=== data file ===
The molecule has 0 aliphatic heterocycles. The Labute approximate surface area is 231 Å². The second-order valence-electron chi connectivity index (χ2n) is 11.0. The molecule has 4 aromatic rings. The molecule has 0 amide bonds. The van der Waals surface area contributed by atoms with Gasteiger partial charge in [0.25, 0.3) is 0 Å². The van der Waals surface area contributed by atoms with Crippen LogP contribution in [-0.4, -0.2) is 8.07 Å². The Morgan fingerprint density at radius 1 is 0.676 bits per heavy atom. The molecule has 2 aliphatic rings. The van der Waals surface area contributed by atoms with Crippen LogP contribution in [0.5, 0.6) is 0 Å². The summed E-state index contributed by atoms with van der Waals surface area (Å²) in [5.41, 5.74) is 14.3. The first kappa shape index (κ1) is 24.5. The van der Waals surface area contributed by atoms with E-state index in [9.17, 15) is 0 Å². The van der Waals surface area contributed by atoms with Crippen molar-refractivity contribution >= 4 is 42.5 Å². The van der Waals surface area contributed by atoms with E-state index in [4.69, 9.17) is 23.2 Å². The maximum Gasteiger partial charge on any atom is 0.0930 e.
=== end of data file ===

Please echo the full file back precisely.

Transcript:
The molecule has 0 aliphatic heterocycles. The Labute approximate surface area is 231 Å². The second-order valence-electron chi connectivity index (χ2n) is 11.0. The molecule has 4 aromatic rings. The molecule has 0 amide bonds. The van der Waals surface area contributed by atoms with Gasteiger partial charge in [0.25, 0.3) is 0 Å². The van der Waals surface area contributed by atoms with Crippen LogP contribution in [-0.4, -0.2) is 8.07 Å². The Morgan fingerprint density at radius 1 is 0.676 bits per heavy atom. The molecule has 2 aliphatic rings. The van der Waals surface area contributed by atoms with Crippen LogP contribution in [0.5, 0.6) is 0 Å². The summed E-state index contributed by atoms with van der Waals surface area (Å²) in [5.41, 5.74) is 14.3. The first kappa shape index (κ1) is 24.5. The van der Waals surface area contributed by atoms with E-state index in [9.17, 15) is 0 Å². The van der Waals surface area contributed by atoms with Crippen molar-refractivity contribution >= 4 is 42.5 Å². The van der Waals surface area contributed by atoms with E-state index in [4.69, 9.17) is 23.2 Å². The maximum Gasteiger partial charge on any atom is 0.0930 e.